in search of an art curriculum

since we had to stop maeven’s art classes (due to not being able to afford a fee increase), i’ve been concerned about continuing to provide her with art experiences, and art education. so tonite i got to googling and found a couple homeschool art curriculum possibilities. one that i’m getting more and more excited about as i explore their website.

what i’m looking for is some art history…studying specific artists and art throughout history and such…and also art experiences where she will get to create her own original works of art (vs coloring or otherwise filling in someone else’s drawings)….in a variety of mediums (painting, drawing, sculpting, etc…)

so here’s the curriculum i’m excited about.

i read through the example pages of the K-3 guides and REALLY liked what i saw!

then i read the “how we teach” page. and i found this:

What you WILL NOT find in Artistic Pursuits: 

  •  NO Exercises that have no relationship to anything in the real world, such as drawing a page of straight lines, circles, cones, and cubes. The development of eye/hand coordination happens just as easily when children are drawing objects that they like and enjoy drawing.
  • NO Step-by-step copy exercises typical of How-to-Draw books. This teaches students to copy shapes on a flat page, but does nothing to help them draw  real objects which they find in their own world- a practice used by all artists and one they will need to develop in order to mature as an artist.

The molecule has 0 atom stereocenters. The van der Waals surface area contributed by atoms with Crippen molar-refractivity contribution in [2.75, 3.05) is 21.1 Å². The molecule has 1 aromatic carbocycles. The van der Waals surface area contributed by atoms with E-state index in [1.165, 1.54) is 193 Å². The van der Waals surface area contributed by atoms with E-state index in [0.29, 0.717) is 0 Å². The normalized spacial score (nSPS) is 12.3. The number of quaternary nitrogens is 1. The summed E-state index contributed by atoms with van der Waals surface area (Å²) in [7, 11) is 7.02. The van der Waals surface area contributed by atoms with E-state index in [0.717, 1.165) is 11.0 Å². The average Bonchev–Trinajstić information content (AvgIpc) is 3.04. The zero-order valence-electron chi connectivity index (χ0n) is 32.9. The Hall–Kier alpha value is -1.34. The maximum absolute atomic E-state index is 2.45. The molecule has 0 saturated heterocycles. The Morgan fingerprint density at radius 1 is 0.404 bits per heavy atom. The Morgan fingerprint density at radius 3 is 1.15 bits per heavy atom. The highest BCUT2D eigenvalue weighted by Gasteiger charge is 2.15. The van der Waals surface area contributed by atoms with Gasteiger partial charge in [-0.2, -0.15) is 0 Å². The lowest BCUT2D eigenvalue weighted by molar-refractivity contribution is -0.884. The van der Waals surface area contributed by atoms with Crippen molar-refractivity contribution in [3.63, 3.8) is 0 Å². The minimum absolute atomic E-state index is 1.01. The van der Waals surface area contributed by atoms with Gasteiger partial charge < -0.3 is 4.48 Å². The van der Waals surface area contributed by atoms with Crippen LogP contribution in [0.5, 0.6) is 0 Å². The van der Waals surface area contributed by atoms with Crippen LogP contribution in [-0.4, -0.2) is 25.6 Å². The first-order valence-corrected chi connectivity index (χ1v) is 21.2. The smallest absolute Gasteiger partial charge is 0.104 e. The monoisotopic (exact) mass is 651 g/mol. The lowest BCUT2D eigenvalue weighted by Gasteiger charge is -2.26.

• NO Tiny boxes in which students are asked to sketch into. Artists don’t work in 2″ x 2″ squares and we won’t ask your students to do so, but will have them work on a normal size sketch book so that they practice the type of whole hand and whole arm motion needed to make art. (Handwriting requires the use of the small muscles of the fingers. Art most often requires the use of the larger muscles of the hand, moving at the wrist, and arm, moving at the shoulder, and  uses small muscle groups less often, therefore large sheets of paper are needed, 9″x12″ or 11″ x 14″.)
  • NO Kids sitting in front of the TV or computer screen. One mom writes, “My son took his Artistic Pursuits book and art tools out to the pasture. He’s been sitting there with his dog for quite a long time, drawing something in the distance. I couldn’t be happier!” The stillness of a natural setting revives our spirits. To be in nature helps us to become keen observers of our surroundings and active in our participation. Whether in a busy park, a hotel balcony, or in a field, children benefit from their time spent observing, and learn to “focus in” and “ponder” rather than “tuning out” to harsh sounds and fast paced visuals that TV and computer programs present them with.

that’s pretty much right on what i wanted! awesome!!

on that same page i really like what they said here:

While learning the skills of drawing or painting they work with composition, choosing their own scenes and subject matter.  Creating truly personal work gives students a sense of accomplishment that cannot be attained by copying from a book or watching an adult do it for them. “

i think we may have a winner here. now i just have to find the moolah to buy the first book. its only $42, but that’s not something i have right now so we’ll have to wait til adam gets paid for some of the recent jobs he’s done. sigh i hate waiting.

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1 Comment

  1. We are using Drawing With Children and we like it so far. When you get this book let me know how you like it. I too am looking for a good art program.

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